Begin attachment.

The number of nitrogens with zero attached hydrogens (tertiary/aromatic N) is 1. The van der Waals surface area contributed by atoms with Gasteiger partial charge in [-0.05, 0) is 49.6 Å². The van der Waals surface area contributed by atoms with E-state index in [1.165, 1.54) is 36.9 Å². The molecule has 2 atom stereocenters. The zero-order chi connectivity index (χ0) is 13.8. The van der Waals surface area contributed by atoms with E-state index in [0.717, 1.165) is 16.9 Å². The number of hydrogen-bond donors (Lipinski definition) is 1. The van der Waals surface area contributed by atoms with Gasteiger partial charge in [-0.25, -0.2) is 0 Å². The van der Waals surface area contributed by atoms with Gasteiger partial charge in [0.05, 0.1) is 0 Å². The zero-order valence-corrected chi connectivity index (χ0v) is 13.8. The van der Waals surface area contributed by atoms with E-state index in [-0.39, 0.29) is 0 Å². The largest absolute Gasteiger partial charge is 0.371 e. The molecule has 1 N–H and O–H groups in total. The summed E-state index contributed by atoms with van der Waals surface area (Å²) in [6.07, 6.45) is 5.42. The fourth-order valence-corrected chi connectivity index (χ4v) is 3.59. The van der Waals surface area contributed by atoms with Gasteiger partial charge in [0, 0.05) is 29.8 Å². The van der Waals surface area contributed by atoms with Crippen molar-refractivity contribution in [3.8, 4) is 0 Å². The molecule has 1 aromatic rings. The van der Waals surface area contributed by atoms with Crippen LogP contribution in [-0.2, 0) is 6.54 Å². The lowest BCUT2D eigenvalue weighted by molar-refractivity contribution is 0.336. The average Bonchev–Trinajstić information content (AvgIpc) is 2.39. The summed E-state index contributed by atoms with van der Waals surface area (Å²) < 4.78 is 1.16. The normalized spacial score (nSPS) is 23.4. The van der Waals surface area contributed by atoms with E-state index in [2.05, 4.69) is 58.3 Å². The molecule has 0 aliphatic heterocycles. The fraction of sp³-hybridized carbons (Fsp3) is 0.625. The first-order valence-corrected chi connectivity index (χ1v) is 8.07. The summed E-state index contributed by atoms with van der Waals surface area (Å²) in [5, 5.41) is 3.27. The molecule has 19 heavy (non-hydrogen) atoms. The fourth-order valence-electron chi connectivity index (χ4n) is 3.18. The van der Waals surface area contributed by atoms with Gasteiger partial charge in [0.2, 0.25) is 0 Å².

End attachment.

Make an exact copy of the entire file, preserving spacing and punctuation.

The number of nitrogens with zero attached hydrogens (tertiary/aromatic N) is 1. The van der Waals surface area contributed by atoms with Gasteiger partial charge in [-0.05, 0) is 49.6 Å². The van der Waals surface area contributed by atoms with E-state index in [1.165, 1.54) is 36.9 Å². The molecule has 2 atom stereocenters. The zero-order chi connectivity index (χ0) is 13.8. The van der Waals surface area contributed by atoms with E-state index in [0.717, 1.165) is 16.9 Å². The number of hydrogen-bond donors (Lipinski definition) is 1. The van der Waals surface area contributed by atoms with Gasteiger partial charge in [-0.25, -0.2) is 0 Å². The van der Waals surface area contributed by atoms with Gasteiger partial charge in [0.05, 0.1) is 0 Å². The zero-order valence-corrected chi connectivity index (χ0v) is 13.8. The van der Waals surface area contributed by atoms with E-state index in [-0.39, 0.29) is 0 Å². The largest absolute Gasteiger partial charge is 0.371 e. The molecule has 1 N–H and O–H groups in total. The summed E-state index contributed by atoms with van der Waals surface area (Å²) in [6.07, 6.45) is 5.42. The fourth-order valence-corrected chi connectivity index (χ4v) is 3.59. The van der Waals surface area contributed by atoms with Gasteiger partial charge in [0, 0.05) is 29.8 Å². The van der Waals surface area contributed by atoms with Crippen molar-refractivity contribution in [3.8, 4) is 0 Å². The molecule has 1 aromatic rings. The van der Waals surface area contributed by atoms with Crippen LogP contribution in [-0.2, 0) is 6.54 Å². The lowest BCUT2D eigenvalue weighted by molar-refractivity contribution is 0.336. The average Bonchev–Trinajstić information content (AvgIpc) is 2.39. The summed E-state index contributed by atoms with van der Waals surface area (Å²) < 4.78 is 1.16. The normalized spacial score (nSPS) is 23.4. The van der Waals surface area contributed by atoms with E-state index in [2.05, 4.69) is 58.3 Å². The molecule has 0 aliphatic heterocycles. The fraction of sp³-hybridized carbons (Fsp3) is 0.625. The first-order valence-corrected chi connectivity index (χ1v) is 8.07. The summed E-state index contributed by atoms with van der Waals surface area (Å²) in [5, 5.41) is 3.27. The molecule has 19 heavy (non-hydrogen) atoms. The fourth-order valence-electron chi connectivity index (χ4n) is 3.18. The van der Waals surface area contributed by atoms with Gasteiger partial charge in [0.2, 0.25) is 0 Å².